highlands threatened more than just the business interests of village
elders. Key links in Mexico's governing political machine were at stake.

Longstanding social pacts between Chamula leaders and Mexico's
governing Institutional Revolutionary Party, or PRI, began to unravel
with the emergence of new faiths, Aubry says. Chamula
"traditionalists" were guaranteed "cultural protection" and a degree of
independence in return for turning out the vote for the PRI. In
October's local election, the governing party won with nearly 100
percent of the vote in Chamula.

"When those in power realized that religious dissidence also meant
political dissidence, they became fearful and protected the
traditionalists," Aubry says.

"Whose hands are dirtier?" he asks. "It is not the Protestants or
traditionalists, but the party in power, the state. What is dirty about
Chamula is the complicity and impunity on the part of the government."

In a meeting with national evangelical leaders in Mexico City last
week, President Ernesto Zedillo vowed to uphold the law in Chiapas. "You
can count on the president to combat political and religious
intolerance," Zedillo said of the long-simmering conflict in Chamula.

From the Chiapas highlands, however, Zedillo's government and the
region's indigenous inhabitants seem light-years apart.

At a new government-run clinic in Chamula, the four staff
physicians could not speak the native Tzotzil language. When the clinic
opened 11 months ago, religious leaders hired a local medicine woman so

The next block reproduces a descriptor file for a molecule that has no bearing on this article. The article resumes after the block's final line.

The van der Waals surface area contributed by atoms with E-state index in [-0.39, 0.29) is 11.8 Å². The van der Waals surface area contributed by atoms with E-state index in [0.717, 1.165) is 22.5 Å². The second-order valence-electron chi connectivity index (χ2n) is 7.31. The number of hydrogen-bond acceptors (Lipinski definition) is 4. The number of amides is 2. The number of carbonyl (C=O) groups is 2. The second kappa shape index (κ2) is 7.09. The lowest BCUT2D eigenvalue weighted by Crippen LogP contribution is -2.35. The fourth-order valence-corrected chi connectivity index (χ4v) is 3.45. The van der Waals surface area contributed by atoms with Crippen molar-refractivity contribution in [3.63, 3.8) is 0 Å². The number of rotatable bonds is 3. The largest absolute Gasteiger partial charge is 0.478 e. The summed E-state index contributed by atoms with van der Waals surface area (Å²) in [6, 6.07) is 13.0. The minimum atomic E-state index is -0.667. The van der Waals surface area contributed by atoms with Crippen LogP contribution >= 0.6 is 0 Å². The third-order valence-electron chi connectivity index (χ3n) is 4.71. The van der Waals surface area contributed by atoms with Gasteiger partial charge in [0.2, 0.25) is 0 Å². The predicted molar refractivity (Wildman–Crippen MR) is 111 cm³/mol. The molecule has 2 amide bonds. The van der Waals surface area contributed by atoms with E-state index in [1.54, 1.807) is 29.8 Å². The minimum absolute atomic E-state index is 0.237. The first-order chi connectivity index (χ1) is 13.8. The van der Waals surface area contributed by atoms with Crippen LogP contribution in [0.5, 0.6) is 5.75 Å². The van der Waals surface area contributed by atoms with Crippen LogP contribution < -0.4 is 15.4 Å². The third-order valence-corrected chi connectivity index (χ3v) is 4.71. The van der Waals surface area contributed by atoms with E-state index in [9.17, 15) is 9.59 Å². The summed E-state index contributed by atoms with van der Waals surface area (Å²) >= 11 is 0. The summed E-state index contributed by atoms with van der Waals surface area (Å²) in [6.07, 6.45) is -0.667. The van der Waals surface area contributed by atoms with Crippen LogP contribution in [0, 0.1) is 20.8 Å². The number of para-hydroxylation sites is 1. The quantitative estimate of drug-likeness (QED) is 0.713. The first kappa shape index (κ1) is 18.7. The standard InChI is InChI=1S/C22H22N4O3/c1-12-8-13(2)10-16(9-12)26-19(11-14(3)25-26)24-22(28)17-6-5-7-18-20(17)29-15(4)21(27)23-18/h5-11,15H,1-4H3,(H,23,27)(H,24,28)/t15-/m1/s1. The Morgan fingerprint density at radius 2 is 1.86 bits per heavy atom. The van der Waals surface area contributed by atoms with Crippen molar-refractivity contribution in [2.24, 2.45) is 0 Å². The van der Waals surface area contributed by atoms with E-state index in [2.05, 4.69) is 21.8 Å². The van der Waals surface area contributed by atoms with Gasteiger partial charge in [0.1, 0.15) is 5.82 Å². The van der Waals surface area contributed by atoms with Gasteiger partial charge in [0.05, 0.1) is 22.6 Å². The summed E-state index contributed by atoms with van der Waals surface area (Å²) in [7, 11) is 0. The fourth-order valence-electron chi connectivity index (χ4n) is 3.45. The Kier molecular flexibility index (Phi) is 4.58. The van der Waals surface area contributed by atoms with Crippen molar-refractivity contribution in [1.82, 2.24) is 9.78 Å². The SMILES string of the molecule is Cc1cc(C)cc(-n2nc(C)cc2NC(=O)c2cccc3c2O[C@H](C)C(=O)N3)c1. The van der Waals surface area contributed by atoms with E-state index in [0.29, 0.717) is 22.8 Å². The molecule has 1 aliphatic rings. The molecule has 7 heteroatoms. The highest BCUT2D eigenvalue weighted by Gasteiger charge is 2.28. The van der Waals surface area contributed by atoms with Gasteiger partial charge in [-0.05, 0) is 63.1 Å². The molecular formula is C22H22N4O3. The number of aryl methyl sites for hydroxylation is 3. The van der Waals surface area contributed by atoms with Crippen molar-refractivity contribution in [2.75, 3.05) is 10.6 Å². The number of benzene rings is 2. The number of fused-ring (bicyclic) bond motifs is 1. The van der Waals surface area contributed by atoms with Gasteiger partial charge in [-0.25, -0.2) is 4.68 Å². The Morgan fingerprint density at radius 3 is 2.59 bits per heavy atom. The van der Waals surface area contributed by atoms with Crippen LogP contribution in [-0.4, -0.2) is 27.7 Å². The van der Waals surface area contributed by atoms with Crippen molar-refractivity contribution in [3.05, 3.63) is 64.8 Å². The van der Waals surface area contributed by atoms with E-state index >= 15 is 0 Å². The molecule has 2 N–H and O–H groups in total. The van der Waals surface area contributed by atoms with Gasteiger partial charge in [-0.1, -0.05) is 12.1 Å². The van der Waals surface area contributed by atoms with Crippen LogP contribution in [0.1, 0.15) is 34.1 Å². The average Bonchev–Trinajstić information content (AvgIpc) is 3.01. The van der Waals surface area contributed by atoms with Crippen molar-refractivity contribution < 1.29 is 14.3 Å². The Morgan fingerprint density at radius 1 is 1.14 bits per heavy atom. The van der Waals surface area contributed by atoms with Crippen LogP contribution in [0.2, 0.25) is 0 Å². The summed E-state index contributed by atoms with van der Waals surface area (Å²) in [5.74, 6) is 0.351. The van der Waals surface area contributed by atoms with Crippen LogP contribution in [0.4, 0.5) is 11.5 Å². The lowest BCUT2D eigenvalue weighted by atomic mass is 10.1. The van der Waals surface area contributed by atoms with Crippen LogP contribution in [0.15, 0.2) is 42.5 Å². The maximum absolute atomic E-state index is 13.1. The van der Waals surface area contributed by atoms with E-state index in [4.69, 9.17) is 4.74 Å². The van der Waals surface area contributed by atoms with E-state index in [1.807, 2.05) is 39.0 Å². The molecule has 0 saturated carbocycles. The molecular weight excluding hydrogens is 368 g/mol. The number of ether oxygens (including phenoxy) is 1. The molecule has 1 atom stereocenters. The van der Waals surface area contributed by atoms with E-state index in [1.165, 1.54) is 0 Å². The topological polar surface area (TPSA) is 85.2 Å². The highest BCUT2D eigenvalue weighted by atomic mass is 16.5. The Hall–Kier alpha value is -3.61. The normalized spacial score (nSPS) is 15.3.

Indian patients could feel comfortable around modern doctors. Dominga
Gomez Simchis, 56, a practitioner of traditional medicine since age 12,
keeps her own native birthing room. In the room the throat of a live
chicken is slit and its blood spilled over the spot where a child was

Of the 96 communities in Chamula, 17 still refuse contact with
doctors or other outsiders, clinic physicians say.

Social contact among Chamula Indians involves one or several shots
of posh. "They live, reproduce and die with a drink," says Leopoldo
Villafuerte Aguilar, 41, a surgeon.

As rain pounded Chamula's main square on the second day of a recent
religious festival, a young boy clung to his father as they staggered in
a drunken stupor through an arch in the center.

A short distance away, Diego Heredia Lopez, a 67-year-old medicine
man and former mayor, held up an incense burner before his private
altar adorned with calla lilies and gladiolus. He said his people will
fight to preserve their past. "When you finish praying and your
heart is dry, you have a Coke," Lopez says. "It is our custom. We
drink. We are happy."

Copyright 1996, Newsday Inc.